Highlighting an Important Topic

By Dr. Robert Wallace

February 27, 2020 4 min read

DR. WALLACE: Please pass on this information to anyone who wants to donate blood. This is an important and oftentimes overlooked topic that is truly critical to many people.

I was a plateletpheresis donor for many years, donating some 300 gallons of platelets in total, and I can assure any teen or adult that everything about blood donation is geared toward the safety of the donor, recipient and staff.

Blood banks are regulated by strict policies from the Food and Drug Administration, and the phlebotomists drawing blood adhere to those policies rigidly. Any teen or an adult can visit a blood bank and learn the truth about blood donation.

Blood is a perishable commodity, and the need can outstrip the supply if new blood donors do not become active in blood donation. I've noted (with pride!) that many young people these days, including teens, are very interested in recycling, health, fitness and making the world a better place for all of us. This social awareness should also extend to donating blood. If a teen donates and becomes a regular donor, he or she will become a member of a select group that ensures the well-being of their fellow human beings, and that is something to be proud of, don't you agree?

If you have space in your column, please print this to help shine more light on this very important topic. Thank you. — Proud Donor, via email

PROUD DONOR: Yes, I agree wholeheartedly with your suggestion and recommendation. Thank you for taking the time to highlight the importance of blood donations. Teens and readers of all ages, please contact your local Red Cross organization to donate blood whenever you are able to do so.


DR. WALLACE: I am 12 years old. We have many hummingbirds in our backyard. I really enjoy them and have set up feeders for them. My science homework assignment is to write a short essay on a pet you have or would like to have, so I wrote my report on hummingbirds. I went to the public library and found some interesting information on this unusual little bird. I'd like to share what I have learned with your readers, if that is OK with you. Hopefully, they will also become hummingbird watchers!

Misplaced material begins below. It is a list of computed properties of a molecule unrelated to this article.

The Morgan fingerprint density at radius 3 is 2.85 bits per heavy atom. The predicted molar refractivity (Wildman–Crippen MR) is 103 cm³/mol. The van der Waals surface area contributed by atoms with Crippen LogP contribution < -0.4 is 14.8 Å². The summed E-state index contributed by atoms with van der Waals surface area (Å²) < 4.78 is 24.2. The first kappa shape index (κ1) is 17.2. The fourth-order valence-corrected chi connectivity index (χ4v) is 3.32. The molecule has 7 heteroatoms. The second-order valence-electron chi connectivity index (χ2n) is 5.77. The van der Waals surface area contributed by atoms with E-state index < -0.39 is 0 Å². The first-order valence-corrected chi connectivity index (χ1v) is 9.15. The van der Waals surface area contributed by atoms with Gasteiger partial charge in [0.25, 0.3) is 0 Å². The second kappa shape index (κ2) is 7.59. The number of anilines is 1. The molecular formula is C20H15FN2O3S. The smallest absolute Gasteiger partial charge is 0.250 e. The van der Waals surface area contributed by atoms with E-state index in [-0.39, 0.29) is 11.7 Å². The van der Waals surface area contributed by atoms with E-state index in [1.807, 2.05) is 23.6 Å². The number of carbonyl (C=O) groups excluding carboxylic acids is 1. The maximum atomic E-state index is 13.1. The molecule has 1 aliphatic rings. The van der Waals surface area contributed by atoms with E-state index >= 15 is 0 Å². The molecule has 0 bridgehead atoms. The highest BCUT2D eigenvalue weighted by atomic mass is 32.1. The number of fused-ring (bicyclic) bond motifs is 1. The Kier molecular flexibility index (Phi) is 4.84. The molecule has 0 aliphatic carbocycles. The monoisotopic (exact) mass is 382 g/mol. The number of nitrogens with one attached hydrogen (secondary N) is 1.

— A hummingbird weighs less than a letter you get in the mail.

— A hummingbird's heart beats 1,260 times per minute.

— A resting hummingbird takes 250 breaths per minute.

— A hummingbird can fly up to 45 mph.

— Hummingbirds can fly backward as well as forward.

Thank you, Dr. Wallace, for letting me provide your readers some fun facts about my favorite little bird! — Young Hummingbird Admirer, via email

YOUNG HUMMINGBIRD ADMIRER: Thank you, young lady, for this interesting information. Consider the Wallace family hummingbird watchers, too. Last summer, a mother hummingbird laid two tiny eggs in a hanging flowerpot in our backyard. The eggs were about the size of green peas, and we were very excited when they hatched. Only Mother Nature could sculpt such delicately beautiful creatures!

By summer's end, we were saddened to find these birds had "flown the coop," but we were happy they had spent some time with us in our yard.

Dr. Robert Wallace welcomes questions from readers. Although he is unable to reply to all of them individually, he will answer as many as possible in this column. Email him at [email protected] To find out more about Dr. Robert Wallace and read features by other Creators Syndicate writers and cartoonists, visit the Creators Syndicate website at www.creators.com.

Photo credit: Nicman at Pixabay

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